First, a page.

While much of Korean American is rooted in recipes developed with Kim’s mother, other family members’ contributions include his aunt Georgia’s soy sauce fried chicken, which appears on the book’s cover. The twice-fried chicken relies solely on potato starch for its coating, and a strategic double dredge and fry results in a fried chicken that “stays crispy forever. That’s why we eat it cold at parties; it’s super crunchy,” Kim said. “And then there’s a third element, which is this soy sauce glaze, which almost candies the outside. It’s a really genius recipe. I think she’s really mastered it over the years.”
The Ultimate Comfort Food
Kim had always envisioned a long, last supper-style dining table, with his family of choice eating and passing food. But after several years of pandemic sequestering and a return to his parents’ home to develop the book’s recipes, he rediscovered the love for his childhood table.
“What I actually want is like my table at home in Atlanta, which is a circular table, which lets you have a conversation — all of you at once. And it’s not just like individual pockets of conversation. I think the best dinner parties are when everyone’s engaged in the same conversation. You can only really do that in a smaller setting.”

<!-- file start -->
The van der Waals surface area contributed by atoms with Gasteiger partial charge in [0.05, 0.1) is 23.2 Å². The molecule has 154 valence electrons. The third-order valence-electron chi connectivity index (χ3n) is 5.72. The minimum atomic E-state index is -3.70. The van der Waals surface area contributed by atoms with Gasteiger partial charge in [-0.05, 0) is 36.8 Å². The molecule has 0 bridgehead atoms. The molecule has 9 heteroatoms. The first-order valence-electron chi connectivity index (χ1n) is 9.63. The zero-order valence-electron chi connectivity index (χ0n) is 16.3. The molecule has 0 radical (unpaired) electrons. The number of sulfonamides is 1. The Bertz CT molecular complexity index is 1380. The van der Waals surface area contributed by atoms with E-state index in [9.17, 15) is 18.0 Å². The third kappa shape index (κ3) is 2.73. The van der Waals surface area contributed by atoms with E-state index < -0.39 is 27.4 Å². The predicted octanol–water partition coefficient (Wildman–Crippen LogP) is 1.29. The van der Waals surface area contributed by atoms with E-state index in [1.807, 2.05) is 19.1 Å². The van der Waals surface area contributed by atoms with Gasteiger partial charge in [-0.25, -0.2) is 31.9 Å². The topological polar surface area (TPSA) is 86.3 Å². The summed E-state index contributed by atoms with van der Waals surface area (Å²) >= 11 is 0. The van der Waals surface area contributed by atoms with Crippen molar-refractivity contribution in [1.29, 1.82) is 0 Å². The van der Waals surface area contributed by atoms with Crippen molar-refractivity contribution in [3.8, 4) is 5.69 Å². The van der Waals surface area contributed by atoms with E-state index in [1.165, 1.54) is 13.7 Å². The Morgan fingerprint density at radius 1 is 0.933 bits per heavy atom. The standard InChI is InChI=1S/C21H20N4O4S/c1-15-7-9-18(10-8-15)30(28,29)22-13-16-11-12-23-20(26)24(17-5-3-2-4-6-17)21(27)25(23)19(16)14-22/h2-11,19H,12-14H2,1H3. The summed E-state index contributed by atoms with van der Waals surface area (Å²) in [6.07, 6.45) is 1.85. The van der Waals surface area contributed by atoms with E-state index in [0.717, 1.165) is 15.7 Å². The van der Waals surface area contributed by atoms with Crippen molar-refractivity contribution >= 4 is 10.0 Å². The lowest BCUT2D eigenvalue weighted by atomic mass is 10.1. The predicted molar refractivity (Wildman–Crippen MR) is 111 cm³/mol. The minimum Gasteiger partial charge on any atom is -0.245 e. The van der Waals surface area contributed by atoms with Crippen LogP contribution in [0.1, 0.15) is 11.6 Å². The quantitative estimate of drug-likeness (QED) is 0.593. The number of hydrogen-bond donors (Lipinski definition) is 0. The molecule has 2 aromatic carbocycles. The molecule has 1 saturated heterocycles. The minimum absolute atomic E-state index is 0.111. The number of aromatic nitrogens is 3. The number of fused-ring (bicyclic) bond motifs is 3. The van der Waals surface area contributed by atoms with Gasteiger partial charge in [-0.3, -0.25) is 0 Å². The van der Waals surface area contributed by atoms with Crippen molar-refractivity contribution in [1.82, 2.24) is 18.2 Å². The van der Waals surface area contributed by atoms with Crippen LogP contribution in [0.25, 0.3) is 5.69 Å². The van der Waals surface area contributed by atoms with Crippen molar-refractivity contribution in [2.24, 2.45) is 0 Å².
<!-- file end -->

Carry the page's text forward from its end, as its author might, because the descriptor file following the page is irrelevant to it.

Currently in a long-distance relationship, Kim “finds a lot of beauty and joy in the quotidian” — dinner before heading back to New York City or weekend breakfast and coffee at his kitchen prep table. “He does the crossword puzzle; it sounds really idyllic because it is,” said Kim of time with his boyfriend, Paolo. “And it’s something that I always wanted. The ordinary is where I think there’s a lot of meaning. And that’s the same table where he reached across and was like, ‘This is what makes life worth living.’ And we always make fun of that line. It sounds cheesy. But it was just like, such a perfect thing to say because that is how I feel about that moment.”
As for the intersection of queerness and food, Kim doesn’t pretend to have an easy answer for how our identities manifest in a recipe or the kitchen, but there is an undeniable boldness required to harness raw ingredients and cooking techniques to create something entirely new (or perfect something familiar).
When asked if he’d found himself growing more fearless both professionally and personally while writing Korean American, Kim said, “I would definitely say fearless with a capital ‘F.’ Taylor Swift, Grammy-winning album of the year. The version with the black album cover and her hair is kind of like a lion mane. I love that song.”♦